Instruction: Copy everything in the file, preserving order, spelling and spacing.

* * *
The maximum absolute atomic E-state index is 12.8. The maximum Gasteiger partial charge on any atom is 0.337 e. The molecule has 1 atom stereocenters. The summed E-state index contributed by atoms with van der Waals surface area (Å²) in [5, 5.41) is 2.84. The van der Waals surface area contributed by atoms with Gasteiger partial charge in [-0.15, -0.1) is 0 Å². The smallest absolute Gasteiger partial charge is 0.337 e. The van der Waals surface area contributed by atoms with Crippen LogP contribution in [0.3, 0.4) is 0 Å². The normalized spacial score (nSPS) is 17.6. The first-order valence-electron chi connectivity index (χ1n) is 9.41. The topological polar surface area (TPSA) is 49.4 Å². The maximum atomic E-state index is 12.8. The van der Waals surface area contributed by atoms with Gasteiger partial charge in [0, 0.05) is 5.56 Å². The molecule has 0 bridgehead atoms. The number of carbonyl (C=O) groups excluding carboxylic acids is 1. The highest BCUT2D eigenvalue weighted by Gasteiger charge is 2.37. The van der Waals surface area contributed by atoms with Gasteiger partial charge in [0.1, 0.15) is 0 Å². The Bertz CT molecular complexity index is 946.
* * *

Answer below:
The maximum absolute atomic E-state index is 12.8. The maximum Gasteiger partial charge on any atom is 0.337 e. The molecule has 1 atom stereocenters. The summed E-state index contributed by atoms with van der Waals surface area (Å²) in [5, 5.41) is 2.84. The van der Waals surface area contributed by atoms with Gasteiger partial charge in [-0.15, -0.1) is 0 Å². The smallest absolute Gasteiger partial charge is 0.337 e. The van der Waals surface area contributed by atoms with Crippen LogP contribution in [0.3, 0.4) is 0 Å². The normalized spacial score (nSPS) is 17.6. The first-order valence-electron chi connectivity index (χ1n) is 9.41. The topological polar surface area (TPSA) is 49.4 Å². The maximum atomic E-state index is 12.8. The van der Waals surface area contributed by atoms with Gasteiger partial charge in [0, 0.05) is 5.56 Å². The molecule has 0 bridgehead atoms. The number of carbonyl (C=O) groups excluding carboxylic acids is 1. The highest BCUT2D eigenvalue weighted by Gasteiger charge is 2.37. The van der Waals surface area contributed by atoms with Gasteiger partial charge in [0.1, 0.15) is 0 Å². The Bertz CT molecular complexity index is 946.